Impact Interns Program
In Environmental Studies, we understand that our students don’t just want to learn about environmental issues in class. They also want to apply their knowledge & skills on the ground to make a positive impact in our community.Our Impact Internships embed students within St. Louis organizations, engaging with the environmental issues that impact people’s lives every day. This program allows Environmental Studies to support important environmental work that our organizational partners lead in the community. The Impact Internship Program runs during both the Fall and Spring Semester as well as over the Summer.
Interns receive a $2000 stipend for part-time Summer internships or during the Fall and Spring Semesters internships. This stipend is disbursed monthly over a period of four months.Impact Interns receive a $4000 stipend for full-time summer internships. This stipend is disbursed monthly over a period of two months (end of June and end of July).
To ensure Impact Interns can engage meaningfully with their organizations, we require a minimum commitment of 130 hours per semester for academic year interns. In the summer we have a full time option (260 hours) and a part time option (130 hours). This equates to roughly 33 hrs/week (or 16 hours a week if part time) during the summer, and roughly 10 hrs/week during the academic year (excluding weeks in which the University has breaks). Your schedule can vary from week to week, but it is critically important to ensure you have adequate time to commit to this internship before applying. If you are taking extra courses, or already have a job or internship, this opportunity may not be right for you at this time. If interns do not complete the hours requirement, they may not be eligible to continue their internship, the duration of their stipend may be reduced, or both.
Any currently enrolled student at Washington University, undergraduate or graduate, may apply for this program. By applying, students commit to attending several events & professional development sessions with their intern cohort throughout the semester. Students who can commit to at least 2 consecutive semesters of an internship will be prioritized. Students may not intern after they graduate- all summer interns must be enrolled at WashU for fall semester.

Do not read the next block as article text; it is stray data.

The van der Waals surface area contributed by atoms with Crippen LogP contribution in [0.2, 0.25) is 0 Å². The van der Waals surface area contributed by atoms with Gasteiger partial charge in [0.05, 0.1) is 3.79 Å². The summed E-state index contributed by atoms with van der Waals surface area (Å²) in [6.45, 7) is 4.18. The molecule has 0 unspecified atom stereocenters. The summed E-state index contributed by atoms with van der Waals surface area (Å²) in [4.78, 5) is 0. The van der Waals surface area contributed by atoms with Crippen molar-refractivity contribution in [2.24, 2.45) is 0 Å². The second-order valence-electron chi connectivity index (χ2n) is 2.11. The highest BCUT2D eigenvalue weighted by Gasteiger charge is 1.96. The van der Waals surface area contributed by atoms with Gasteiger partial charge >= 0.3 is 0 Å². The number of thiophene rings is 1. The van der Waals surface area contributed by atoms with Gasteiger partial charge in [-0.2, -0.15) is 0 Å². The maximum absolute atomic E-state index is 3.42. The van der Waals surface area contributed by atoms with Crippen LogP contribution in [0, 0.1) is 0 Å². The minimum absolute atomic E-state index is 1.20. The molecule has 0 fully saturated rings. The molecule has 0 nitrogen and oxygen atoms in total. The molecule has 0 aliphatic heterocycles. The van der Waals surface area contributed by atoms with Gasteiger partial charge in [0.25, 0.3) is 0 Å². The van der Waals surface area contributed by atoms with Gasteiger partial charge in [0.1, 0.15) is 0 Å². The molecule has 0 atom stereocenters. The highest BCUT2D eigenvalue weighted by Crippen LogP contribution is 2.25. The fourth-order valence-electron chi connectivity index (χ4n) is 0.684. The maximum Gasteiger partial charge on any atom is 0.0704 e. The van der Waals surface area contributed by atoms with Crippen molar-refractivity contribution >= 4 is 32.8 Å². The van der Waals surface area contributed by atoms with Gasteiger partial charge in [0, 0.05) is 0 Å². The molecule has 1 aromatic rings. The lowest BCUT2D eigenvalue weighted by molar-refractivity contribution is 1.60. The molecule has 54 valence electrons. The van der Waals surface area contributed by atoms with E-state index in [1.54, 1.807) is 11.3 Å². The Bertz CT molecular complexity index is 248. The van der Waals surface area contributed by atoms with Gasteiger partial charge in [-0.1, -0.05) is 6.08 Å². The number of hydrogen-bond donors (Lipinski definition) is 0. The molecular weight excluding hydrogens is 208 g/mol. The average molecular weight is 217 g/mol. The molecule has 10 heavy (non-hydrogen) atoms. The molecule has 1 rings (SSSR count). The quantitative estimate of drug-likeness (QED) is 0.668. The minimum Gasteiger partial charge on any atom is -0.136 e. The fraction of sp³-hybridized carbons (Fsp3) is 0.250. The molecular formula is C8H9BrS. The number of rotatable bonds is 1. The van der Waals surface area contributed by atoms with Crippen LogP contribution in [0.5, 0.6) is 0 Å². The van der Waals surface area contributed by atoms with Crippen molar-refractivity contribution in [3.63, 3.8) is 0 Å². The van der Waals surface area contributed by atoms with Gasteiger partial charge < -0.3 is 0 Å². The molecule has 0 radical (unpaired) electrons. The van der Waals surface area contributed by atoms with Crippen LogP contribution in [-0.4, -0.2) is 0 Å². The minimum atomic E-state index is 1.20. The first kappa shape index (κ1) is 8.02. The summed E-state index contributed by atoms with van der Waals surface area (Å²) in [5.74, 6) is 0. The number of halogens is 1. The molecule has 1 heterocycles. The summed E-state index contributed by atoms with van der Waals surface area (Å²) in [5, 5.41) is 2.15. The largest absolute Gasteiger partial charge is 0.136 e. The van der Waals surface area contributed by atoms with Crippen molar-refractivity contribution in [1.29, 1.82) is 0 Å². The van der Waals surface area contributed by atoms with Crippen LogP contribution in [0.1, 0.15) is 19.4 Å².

All Impact Interns can also take ENST 299 for credit(Select Section taugh by Griffin Knipp). However, it is not necessary that Impact Interns take the course for credit. All Interns are still expected to attend and participate in the seminar. However, those who choose not to take ENST 299 for Credit, can use any/all time in preparing and attending the Directed Internship seminar, as well as programming from ESCC, towards their required 130 hours. There is a 15-hour maximum that can be spent between ESCC and the Directed Internship Seminar.
During the Fall and Spring Semester the Seminar takes place 4 times, each session is 90 minutes long. The time will be determined once all Interns are hired to best coordinate schedules. Information on ENST 299 can be found here Impact Internship Reflection Seminar 2023 Fall
Current Positions and Openings
To find the current list of positions available to apply for, please go here.
How to Apply - Students
We are accepting applications for the Spring 2024 positions. Please read each description carefully for information on time commitment and application instructions. Contact Griffin Knipp at firstname.lastname@example.org with any questions. Applications can be submitted here..
Prospective interns must send their resume, cover letter describing their interest and qualifications for the position. There is no process for a general application. applicants should apply in individual internships.
How to Host an Intern – Community Organizations
If your organization is interested in hosting a WashU intern for an environmental project, please reach out to Griffin Knipp at email@example.com with your proposed internship description and desired timeline.
Your organization does not need to have an environmental focus, so long as the intern is working on an environmental issue. We define the environment broadly to include many themes around housing quality, public health, food apartheid, policy, and more- reach out and ask us even if you aren’t sure your task is environmental!
Please take a look at our Impact Internship Handbook (found here), for more information as to what is expected of a host site.